t.boolean  "source_is_case_sensitive", :default => false, :null => false # Is the source regex cas sensitive or not
  t.string   "destination",                                 :null => false
  t.boolean  "active",                   :default => false                 # Should this rule be applied or not
  t.datetime "created_at",                                  :null => false
  t.datetime "updated_at",                                  :null => false

create_table "request_environment_rules", :force => true do |t|
  t.integer  "redirect_rule_id",                                       :null => false
  t.string   "environment_key_name",                                   :null => false # Name of the enviornment key (e.g. "QUERY_STRING", "HTTP_HOST")
  t.string   "environment_value",                                      :null => false # What to match the value of the specified environment attribute against
  t.boolean  "environment_value_is_regex",          :default => false, :null => false # Is the value match a regex or not
  t.boolean  "environment_value_is_case_sensitive", :default => true,  :null => false # is the value regex case sensitive or not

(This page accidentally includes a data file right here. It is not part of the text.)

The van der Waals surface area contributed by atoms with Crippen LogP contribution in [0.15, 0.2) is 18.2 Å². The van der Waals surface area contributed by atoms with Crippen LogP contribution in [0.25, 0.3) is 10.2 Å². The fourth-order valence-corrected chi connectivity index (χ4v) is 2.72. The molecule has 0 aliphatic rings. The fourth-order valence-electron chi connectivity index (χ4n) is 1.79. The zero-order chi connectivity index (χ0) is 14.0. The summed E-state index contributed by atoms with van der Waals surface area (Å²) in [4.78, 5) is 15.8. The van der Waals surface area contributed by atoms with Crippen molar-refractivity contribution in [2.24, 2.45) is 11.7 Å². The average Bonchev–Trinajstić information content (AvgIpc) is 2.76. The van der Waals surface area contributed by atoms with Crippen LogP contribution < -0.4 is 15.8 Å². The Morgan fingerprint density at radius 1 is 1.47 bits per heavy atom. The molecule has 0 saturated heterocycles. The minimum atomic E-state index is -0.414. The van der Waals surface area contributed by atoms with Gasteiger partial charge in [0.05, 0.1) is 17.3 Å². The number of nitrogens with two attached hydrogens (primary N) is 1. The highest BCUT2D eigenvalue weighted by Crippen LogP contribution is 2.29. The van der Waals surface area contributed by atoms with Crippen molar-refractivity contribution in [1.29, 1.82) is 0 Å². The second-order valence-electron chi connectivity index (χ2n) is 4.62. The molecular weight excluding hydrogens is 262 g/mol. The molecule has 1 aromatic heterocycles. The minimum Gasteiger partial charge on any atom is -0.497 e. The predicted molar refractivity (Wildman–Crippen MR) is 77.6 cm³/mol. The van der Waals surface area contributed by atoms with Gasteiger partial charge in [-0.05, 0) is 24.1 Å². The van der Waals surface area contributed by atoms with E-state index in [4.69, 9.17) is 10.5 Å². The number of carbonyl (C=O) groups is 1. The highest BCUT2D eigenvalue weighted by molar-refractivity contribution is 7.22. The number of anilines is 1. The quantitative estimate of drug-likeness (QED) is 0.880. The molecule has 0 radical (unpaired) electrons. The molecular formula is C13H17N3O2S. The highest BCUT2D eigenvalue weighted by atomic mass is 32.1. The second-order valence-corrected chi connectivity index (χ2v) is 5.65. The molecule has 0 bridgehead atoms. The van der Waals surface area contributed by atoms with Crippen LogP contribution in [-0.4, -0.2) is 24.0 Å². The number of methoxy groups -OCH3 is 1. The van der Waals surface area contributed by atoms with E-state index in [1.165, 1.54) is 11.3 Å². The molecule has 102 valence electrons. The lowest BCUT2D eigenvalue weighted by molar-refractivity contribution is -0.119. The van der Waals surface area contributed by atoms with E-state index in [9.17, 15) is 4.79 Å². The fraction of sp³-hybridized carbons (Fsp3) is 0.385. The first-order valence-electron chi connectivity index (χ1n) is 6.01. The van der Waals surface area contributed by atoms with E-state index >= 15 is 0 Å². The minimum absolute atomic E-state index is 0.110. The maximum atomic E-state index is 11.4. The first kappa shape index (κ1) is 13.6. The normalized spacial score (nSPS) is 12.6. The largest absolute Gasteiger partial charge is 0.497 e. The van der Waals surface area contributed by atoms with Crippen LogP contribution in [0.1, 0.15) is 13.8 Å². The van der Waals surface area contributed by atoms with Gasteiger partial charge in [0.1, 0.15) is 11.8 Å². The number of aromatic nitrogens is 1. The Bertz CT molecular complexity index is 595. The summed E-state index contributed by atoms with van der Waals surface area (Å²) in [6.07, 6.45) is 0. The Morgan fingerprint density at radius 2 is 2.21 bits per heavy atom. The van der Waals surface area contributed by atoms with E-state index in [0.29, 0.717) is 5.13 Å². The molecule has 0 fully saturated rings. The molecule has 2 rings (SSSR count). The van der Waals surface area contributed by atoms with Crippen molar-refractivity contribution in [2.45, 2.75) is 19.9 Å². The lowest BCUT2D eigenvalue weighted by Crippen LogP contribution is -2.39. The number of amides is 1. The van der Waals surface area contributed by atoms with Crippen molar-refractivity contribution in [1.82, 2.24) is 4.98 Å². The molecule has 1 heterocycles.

t.datetime "created_at",                                             :null => false
  t.datetime "updated_at",                                             :null => false

Databases supported

  • MySQL
  • PostgreSQL

If you require support for another database, the only thing that needs to be added is a definition for a SQL regular expression conditional (see app/models/redirect_rule.rb). If you create a pull request that adds support for another database, it will most likely be merged in.

Contributing to Redirector

  • Check out the latest master to make sure the feature hasn't been implemented or the bug hasn't been fixed yet.
  • Check out the issue tracker to make sure someone already hasn't requested it and/or contributed it.
  • Fork the project.
  • Start a feature/bugfix branch.
  • Commit and push until you are happy with your contribution.
  • Make sure to add tests for it. This is important so I don't break it in a future version unintentionally.
    • We're using Appraisal to test against different Rails versions.
    • In order to run the tests you'll need to do the following:
      1. cp spec/dummy/config/database.yml.example spec/dummy/config/database.yml
      2. modify that spec/dummy/config/database.yml with your mysql configuration details
      3. run appraisal install (should only need to do this once)
      4. run appraisal rake spec
  • Please try not to mess with the Rakefile, version, or history. If you want to have your own version, or is otherwise necessary, that is fine, but please isolate to its own commit so I can cherry-pick around it.


Copyright (c) 2012 Brian Landau (Viget). See MIT_LICENSE for further details.

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A Rails engine that adds a piece of middleware to the top of your middleware stack that looks for redirect rules stored in your database and redirects you accordingly.